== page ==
The responses obtained in the survey to the question ‘to whom do you recommend predictive or carrier testing?’ disclosed a strong divergence in reported practices. To address this question, a systematic literature search was performed. Search terms were phrased as PICO where (P) was defined as patients with HFE-hemochromatosis; interventions (I) were screening by diagnostic test, measurement of serum iron parameters (TS, ferritin and/or testing for p.C282Y (p.H63D) variants in the HFE-gene; compared (C) with no screening; and the expected outcome (O) was cost, versus prevention of iron overload and prevention of symptoms. All systematic reviews or meta-analyses, comparative designs (cohort studies, case–control studies and cross-sectional studies) and observational studies were eligible for inclusion. A total of 180 publications were identified, of which only 14 were scored as being relevant to answer the research question.

Cascade or family screening in HH can be defined as a genotypic screening strategy that targets relatives of previously identified p.C282Y homozygotes. It is offered to individuals with an increased risk, usually with some knowledge about the disease, and is aimed to detect covert homozygotes. In general, it can be considered as less efficacious (proportion of covert homozygotes detected) but more efficient (proportion of covert homozygotes detected in relation to the screening effort) than population screening, and requires the availability of an index case.121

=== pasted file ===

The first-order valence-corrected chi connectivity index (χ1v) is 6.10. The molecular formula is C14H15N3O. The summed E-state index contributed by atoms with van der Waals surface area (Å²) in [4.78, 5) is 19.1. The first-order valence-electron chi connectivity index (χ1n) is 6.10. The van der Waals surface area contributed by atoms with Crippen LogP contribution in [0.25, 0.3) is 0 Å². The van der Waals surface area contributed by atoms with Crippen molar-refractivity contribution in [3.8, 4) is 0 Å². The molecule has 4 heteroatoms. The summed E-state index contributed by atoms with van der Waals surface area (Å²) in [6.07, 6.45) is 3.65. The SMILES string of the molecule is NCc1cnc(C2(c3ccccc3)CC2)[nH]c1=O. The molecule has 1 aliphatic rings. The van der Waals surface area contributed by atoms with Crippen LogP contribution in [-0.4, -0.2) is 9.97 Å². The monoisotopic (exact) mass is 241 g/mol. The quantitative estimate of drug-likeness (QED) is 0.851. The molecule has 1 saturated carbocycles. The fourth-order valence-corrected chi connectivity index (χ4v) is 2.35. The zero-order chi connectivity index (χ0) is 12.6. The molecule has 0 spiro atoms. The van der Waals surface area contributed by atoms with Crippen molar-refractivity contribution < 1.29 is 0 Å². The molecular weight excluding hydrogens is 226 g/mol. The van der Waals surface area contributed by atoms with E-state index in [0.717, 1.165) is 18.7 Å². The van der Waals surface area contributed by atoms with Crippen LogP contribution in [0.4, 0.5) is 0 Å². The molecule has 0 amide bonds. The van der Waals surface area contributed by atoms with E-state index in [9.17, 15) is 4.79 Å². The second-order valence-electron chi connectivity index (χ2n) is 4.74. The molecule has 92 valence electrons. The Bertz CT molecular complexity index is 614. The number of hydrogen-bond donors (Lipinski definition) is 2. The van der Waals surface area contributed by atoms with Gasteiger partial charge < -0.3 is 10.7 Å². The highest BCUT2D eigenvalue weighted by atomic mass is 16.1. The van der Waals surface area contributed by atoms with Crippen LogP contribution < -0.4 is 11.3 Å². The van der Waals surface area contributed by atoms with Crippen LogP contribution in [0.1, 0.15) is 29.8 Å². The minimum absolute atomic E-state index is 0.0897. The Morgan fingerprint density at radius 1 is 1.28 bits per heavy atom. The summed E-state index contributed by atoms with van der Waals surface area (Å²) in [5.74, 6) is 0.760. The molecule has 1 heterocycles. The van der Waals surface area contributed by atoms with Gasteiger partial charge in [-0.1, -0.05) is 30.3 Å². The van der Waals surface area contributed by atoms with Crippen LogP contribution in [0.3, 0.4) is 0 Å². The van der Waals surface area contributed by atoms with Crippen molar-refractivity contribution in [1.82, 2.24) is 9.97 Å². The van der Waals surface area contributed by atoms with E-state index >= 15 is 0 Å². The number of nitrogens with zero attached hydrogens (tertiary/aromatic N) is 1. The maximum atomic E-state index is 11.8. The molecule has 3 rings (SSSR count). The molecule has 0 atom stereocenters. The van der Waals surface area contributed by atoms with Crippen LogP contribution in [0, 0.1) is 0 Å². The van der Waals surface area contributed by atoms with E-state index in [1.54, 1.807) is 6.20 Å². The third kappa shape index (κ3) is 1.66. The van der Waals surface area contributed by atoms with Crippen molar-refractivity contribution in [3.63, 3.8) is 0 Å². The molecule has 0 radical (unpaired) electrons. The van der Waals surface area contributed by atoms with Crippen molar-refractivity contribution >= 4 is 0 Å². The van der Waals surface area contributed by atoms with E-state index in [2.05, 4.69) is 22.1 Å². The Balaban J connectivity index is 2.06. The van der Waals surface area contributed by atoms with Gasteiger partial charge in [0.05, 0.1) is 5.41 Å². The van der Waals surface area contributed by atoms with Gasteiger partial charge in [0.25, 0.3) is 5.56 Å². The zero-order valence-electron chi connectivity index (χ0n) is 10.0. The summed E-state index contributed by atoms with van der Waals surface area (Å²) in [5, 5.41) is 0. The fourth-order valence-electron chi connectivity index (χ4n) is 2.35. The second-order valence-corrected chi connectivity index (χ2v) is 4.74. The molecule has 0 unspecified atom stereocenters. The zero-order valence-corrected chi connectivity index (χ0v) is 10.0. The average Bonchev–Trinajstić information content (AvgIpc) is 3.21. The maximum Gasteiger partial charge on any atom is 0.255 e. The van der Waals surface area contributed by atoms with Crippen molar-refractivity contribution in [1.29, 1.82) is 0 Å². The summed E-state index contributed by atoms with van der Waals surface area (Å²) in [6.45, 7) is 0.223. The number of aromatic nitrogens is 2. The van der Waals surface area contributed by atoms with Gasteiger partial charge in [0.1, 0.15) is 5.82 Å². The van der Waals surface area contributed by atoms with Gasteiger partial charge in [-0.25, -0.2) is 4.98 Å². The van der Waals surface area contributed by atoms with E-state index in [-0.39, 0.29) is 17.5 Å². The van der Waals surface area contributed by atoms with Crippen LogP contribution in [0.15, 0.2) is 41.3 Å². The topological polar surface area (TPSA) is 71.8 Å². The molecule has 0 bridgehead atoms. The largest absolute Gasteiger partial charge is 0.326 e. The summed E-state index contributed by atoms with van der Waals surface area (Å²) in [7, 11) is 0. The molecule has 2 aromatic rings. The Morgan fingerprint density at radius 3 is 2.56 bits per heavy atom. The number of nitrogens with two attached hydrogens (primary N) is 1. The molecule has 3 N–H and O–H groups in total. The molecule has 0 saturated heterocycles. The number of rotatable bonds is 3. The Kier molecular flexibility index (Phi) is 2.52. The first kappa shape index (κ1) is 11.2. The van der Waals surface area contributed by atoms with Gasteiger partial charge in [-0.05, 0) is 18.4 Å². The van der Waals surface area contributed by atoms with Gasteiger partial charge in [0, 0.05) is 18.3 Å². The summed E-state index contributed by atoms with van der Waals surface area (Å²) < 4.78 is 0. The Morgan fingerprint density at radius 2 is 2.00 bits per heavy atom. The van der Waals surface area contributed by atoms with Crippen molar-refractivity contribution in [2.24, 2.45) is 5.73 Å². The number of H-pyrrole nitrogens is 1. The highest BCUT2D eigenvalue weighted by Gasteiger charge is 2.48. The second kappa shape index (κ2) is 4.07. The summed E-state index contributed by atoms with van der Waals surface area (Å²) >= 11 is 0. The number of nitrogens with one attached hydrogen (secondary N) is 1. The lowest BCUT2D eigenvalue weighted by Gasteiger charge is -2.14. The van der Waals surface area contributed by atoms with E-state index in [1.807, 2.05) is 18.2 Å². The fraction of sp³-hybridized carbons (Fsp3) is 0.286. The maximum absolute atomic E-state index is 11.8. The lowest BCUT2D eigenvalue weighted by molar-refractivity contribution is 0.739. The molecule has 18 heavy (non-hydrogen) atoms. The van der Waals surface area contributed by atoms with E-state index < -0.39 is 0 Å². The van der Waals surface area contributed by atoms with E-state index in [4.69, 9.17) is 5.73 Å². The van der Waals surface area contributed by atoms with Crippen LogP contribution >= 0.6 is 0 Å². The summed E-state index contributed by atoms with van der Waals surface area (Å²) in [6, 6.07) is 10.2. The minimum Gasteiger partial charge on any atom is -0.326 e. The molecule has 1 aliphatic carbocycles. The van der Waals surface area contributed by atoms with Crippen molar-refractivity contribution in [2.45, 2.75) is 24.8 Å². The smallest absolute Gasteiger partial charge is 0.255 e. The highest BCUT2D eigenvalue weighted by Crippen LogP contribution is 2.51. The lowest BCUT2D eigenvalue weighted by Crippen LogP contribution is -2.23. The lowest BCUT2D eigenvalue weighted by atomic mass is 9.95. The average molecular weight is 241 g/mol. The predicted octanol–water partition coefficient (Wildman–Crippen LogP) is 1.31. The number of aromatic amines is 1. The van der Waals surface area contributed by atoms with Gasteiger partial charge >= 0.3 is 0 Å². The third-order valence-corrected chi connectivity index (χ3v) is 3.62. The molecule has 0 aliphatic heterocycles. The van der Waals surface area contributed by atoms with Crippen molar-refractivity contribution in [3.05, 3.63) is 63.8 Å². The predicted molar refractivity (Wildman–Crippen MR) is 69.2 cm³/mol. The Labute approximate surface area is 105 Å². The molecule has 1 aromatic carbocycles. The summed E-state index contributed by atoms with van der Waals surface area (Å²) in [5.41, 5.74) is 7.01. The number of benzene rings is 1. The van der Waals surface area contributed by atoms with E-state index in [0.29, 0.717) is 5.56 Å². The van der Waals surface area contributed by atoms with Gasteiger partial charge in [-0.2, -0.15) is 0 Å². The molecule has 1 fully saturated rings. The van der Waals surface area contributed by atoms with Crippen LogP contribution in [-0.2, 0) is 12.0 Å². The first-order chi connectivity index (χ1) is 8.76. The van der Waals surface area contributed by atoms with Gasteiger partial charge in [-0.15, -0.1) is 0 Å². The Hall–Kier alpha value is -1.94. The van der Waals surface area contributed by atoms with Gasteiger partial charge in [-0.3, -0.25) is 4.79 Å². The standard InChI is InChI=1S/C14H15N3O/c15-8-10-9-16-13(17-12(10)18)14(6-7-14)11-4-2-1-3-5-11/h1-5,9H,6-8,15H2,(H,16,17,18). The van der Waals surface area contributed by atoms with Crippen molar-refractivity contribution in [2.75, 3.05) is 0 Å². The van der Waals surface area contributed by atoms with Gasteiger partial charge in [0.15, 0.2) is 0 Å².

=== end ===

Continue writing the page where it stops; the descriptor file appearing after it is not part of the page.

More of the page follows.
Data from controlled and uncontrolled family studies demonstrate that the majority of p.C282Y homozygotes detected by screening of first-degree relatives of homozygous patients have elevated ‘iron parameters’ more commonly in men than in women.33, 122, 123, 124, 125, 126, 127 Data from uncontrolled family studies indicate that ‘morbidity’ in p.C282Y homozygous family members of HH patients is considerable, with up to 42% of them having fibrosis or cirrhosis.33, 127, 128 This is confirmed by some, but not all, controlled studies that found an elevated risk of diseases (particularly rheumatic disorders) in family members of patients with HH.122, 129, 130